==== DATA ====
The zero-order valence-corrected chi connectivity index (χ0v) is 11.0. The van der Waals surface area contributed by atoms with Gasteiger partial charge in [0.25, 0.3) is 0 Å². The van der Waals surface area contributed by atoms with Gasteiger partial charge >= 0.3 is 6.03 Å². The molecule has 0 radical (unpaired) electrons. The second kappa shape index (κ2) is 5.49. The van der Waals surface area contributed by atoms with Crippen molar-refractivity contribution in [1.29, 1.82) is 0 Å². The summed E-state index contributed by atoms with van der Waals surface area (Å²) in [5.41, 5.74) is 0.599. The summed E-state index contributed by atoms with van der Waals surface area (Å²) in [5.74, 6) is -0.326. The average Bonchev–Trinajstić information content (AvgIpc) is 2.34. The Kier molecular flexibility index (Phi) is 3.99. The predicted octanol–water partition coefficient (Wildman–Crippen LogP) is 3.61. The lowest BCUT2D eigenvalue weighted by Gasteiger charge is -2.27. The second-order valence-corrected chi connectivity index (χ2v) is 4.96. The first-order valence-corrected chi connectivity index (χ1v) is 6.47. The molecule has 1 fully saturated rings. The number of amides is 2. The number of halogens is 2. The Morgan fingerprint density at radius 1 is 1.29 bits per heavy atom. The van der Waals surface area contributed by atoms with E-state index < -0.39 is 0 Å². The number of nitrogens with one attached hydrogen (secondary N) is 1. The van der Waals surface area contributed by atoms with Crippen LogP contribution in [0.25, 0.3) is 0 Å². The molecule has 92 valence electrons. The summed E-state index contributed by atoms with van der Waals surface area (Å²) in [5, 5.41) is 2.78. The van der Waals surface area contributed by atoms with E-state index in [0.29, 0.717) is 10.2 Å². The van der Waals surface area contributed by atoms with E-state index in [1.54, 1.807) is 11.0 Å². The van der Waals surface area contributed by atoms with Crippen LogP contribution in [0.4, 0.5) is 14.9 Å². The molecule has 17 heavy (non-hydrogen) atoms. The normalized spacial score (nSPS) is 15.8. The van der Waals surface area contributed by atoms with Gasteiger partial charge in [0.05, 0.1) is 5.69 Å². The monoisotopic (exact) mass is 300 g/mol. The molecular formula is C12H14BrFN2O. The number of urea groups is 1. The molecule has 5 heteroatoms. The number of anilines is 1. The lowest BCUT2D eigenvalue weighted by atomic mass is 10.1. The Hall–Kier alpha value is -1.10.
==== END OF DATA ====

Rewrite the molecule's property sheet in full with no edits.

The zero-order valence-corrected chi connectivity index (χ0v) is 11.0. The van der Waals surface area contributed by atoms with Gasteiger partial charge in [0.25, 0.3) is 0 Å². The van der Waals surface area contributed by atoms with Gasteiger partial charge >= 0.3 is 6.03 Å². The molecule has 0 radical (unpaired) electrons. The second kappa shape index (κ2) is 5.49. The van der Waals surface area contributed by atoms with Crippen molar-refractivity contribution in [1.29, 1.82) is 0 Å². The summed E-state index contributed by atoms with van der Waals surface area (Å²) in [5.41, 5.74) is 0.599. The summed E-state index contributed by atoms with van der Waals surface area (Å²) in [5.74, 6) is -0.326. The average Bonchev–Trinajstić information content (AvgIpc) is 2.34. The Kier molecular flexibility index (Phi) is 3.99. The predicted octanol–water partition coefficient (Wildman–Crippen LogP) is 3.61. The lowest BCUT2D eigenvalue weighted by Gasteiger charge is -2.27. The second-order valence-corrected chi connectivity index (χ2v) is 4.96. The first-order valence-corrected chi connectivity index (χ1v) is 6.47. The molecule has 1 fully saturated rings. The number of amides is 2. The number of halogens is 2. The Morgan fingerprint density at radius 1 is 1.29 bits per heavy atom. The van der Waals surface area contributed by atoms with E-state index < -0.39 is 0 Å². The number of nitrogens with one attached hydrogen (secondary N) is 1. The van der Waals surface area contributed by atoms with Crippen LogP contribution in [0.25, 0.3) is 0 Å². The molecule has 92 valence electrons. The summed E-state index contributed by atoms with van der Waals surface area (Å²) in [5, 5.41) is 2.78. The van der Waals surface area contributed by atoms with E-state index in [0.29, 0.717) is 10.2 Å². The van der Waals surface area contributed by atoms with E-state index in [1.54, 1.807) is 11.0 Å². The van der Waals surface area contributed by atoms with Crippen LogP contribution in [0.4, 0.5) is 14.9 Å². The molecule has 17 heavy (non-hydrogen) atoms. The normalized spacial score (nSPS) is 15.8. The van der Waals surface area contributed by atoms with Gasteiger partial charge in [0.05, 0.1) is 5.69 Å². The monoisotopic (exact) mass is 300 g/mol. The molecular formula is C12H14BrFN2O. The number of urea groups is 1. The molecule has 5 heteroatoms. The number of anilines is 1. The lowest BCUT2D eigenvalue weighted by atomic mass is 10.1. The Hall–Kier alpha value is -1.10.